In mediation often it falls to the mediator to find the common ground, make suggestions, reason, decide what to share or convey with the individual parties. The collaborative process uses teamwork to openly discuss and suggest ideas. The parties can meet individually with their collaborative professional, but they will also meet as a team to move forward.
What Collaborative Practice Is and Is Not
Collaborative Practice is:
- A process that requires two collaboratively trained lawyers. The Collaborative training is typically two to five days depending on the jurisdiction.
- A process that requires a Participation Agreement (PA) to be signed. This agreement has a disqualification clause which means the lawyers must withdraw as lawyers if the matter proceeds to litigation. The Participation Agreement also contains a positive obligation to maintain the status quo with respect to parenting and finances. This is paired with a requirement for full and voluntary financial disclosure.
- An interest-based negotiation process where interests and the law matter.
- Communication protocols for lawyers and the team. An example of this is telephone calls in the place of letters.
- Focused settlement meetings with clear agendas and post-meeting progress notes.
- A closed settlement process, meaning what happens in the Collaborative Process stays in the Collaborative Process. This is aside from the ‘hard’ disclosure documents such as tax returns and agreed upon valuation reports, etc. This is the same as a closed mediation process.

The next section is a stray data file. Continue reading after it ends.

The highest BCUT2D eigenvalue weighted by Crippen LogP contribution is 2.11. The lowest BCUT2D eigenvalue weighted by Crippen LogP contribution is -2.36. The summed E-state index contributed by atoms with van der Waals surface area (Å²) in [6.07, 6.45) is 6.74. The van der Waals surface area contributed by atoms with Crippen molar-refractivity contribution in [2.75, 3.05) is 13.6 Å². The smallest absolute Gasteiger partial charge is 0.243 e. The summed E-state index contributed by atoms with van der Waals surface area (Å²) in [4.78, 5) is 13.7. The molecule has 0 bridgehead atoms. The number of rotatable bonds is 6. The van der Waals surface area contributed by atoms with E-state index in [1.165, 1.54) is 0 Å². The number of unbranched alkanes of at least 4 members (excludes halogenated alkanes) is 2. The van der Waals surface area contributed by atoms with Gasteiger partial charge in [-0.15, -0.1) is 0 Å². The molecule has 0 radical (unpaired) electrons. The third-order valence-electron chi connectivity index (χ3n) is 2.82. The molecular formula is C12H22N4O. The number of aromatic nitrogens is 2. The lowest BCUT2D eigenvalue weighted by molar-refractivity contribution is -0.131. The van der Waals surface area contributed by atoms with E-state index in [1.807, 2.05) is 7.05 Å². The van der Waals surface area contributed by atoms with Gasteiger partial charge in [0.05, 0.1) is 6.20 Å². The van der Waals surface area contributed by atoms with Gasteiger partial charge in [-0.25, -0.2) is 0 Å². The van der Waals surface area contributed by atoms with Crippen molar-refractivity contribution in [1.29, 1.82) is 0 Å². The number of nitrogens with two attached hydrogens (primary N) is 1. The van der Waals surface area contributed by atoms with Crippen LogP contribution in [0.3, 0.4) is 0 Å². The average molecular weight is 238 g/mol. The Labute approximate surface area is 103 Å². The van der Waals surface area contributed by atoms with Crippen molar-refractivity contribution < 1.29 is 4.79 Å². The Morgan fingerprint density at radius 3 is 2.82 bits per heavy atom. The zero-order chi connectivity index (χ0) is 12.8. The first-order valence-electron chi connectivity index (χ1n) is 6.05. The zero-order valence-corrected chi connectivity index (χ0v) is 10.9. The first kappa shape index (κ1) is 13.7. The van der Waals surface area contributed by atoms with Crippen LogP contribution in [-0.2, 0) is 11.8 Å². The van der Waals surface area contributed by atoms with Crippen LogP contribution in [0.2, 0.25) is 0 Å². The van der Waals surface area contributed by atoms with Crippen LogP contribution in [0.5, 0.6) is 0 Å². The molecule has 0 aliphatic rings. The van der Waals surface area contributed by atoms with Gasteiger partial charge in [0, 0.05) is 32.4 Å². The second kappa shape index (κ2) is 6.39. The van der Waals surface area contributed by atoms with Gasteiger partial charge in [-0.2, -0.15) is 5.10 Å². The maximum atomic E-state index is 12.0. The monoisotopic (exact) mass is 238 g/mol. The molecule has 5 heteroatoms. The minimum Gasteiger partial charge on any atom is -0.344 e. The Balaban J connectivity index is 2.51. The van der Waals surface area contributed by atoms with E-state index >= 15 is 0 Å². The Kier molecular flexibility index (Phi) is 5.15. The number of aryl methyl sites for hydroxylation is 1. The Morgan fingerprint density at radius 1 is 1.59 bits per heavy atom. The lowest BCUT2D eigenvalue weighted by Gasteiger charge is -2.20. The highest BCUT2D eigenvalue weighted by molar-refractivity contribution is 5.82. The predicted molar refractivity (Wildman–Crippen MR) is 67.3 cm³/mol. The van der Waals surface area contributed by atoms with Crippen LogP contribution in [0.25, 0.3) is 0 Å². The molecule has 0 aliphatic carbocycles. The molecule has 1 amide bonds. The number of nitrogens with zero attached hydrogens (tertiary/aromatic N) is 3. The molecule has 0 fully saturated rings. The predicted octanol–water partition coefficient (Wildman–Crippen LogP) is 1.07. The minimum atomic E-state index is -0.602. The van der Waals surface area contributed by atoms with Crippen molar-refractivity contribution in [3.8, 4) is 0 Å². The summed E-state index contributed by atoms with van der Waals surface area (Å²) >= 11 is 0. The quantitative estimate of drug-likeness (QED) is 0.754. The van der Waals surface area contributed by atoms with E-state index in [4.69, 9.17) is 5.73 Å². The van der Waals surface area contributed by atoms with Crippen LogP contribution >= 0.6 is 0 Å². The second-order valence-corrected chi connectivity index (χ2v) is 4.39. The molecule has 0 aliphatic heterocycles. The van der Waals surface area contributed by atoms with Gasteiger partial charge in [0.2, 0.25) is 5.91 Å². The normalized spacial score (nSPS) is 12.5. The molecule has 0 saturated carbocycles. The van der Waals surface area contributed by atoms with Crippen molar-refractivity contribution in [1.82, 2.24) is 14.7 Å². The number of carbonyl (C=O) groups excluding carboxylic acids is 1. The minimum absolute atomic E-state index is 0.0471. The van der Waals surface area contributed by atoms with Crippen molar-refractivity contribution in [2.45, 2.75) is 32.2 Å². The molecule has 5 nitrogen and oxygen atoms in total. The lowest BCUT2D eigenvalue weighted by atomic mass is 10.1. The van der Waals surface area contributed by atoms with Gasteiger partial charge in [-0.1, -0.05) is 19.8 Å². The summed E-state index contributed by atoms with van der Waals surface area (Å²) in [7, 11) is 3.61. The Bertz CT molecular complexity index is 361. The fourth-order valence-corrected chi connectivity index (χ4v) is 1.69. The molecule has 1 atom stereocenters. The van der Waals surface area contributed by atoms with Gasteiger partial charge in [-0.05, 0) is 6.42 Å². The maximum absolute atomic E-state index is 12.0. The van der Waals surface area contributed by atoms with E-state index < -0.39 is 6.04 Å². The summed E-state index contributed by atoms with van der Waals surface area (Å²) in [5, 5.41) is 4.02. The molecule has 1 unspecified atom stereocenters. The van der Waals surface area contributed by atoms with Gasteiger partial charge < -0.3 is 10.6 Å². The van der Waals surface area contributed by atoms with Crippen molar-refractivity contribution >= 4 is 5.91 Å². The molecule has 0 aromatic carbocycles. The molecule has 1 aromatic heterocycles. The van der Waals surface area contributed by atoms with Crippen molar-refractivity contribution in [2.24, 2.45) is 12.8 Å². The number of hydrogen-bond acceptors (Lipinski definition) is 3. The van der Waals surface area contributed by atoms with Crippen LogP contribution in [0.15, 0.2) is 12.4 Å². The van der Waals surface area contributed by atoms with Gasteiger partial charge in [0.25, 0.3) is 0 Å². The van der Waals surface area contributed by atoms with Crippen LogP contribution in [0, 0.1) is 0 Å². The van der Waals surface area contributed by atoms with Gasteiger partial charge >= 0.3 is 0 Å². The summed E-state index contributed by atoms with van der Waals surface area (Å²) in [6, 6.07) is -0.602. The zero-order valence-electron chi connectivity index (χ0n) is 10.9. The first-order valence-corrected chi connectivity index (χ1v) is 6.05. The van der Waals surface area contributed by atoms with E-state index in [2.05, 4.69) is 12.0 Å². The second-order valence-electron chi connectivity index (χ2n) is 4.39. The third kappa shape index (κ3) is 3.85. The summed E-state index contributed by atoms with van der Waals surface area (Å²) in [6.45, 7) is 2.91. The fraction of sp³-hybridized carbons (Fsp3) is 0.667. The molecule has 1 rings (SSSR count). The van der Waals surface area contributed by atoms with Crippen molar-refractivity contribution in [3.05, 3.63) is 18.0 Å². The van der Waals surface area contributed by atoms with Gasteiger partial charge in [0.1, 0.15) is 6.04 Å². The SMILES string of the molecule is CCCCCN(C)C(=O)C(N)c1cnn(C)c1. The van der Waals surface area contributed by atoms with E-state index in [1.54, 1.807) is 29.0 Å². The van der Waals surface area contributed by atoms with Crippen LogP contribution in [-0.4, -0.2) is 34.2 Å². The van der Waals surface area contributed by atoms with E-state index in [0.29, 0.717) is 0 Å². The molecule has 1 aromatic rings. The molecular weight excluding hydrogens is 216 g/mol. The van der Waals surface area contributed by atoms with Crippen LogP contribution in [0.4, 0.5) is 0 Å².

- An interdisciplinary team process which means that in addition to the two lawyers, the team includes one or more of the following: neutral family professional, such as registered psychotherapist/social worker, a neutral financial professional, such as chartered financial divorce specialist or financial mediator, and a certified business valuator, if necessary.
- An opportunity for clients to participate in the settlement meetings. This involves respectful communication where each person listens to the others, and also has the chance to provide input.
- Finished with the joint drafting of a Separation Agreement by both lawyers and signing by the clients.
Collaborative Practice is NOT:
- A way for clients to avoid financial disclosure.
- A way for clients to avoid legal responsibilities.
- process that allows clients to hide behind their lawyers.
- A process for lawyers to advocate using positional bargaining tactics (threats, delays, and ultimatums).
In order to prepare yourself, the following is a reminder about what to keep in mind during the Collaborative Process:
- Avoid taking positions and instead look for interests and concerns.
- Work to understand your partner’s goals and perspectives, without having the need to agree.
- Do your best to keep promises and agreements.
- Put effort into working towards a common solution.
- Mindfully look forward to what is to come instead of back at what was.
- Assume and accept responsibility for choices made.
Note: Not all lawyers, financial professionals and health and family advisors are certified and trained in collaborative team practice services. To see a list available to you in Niagara, click here.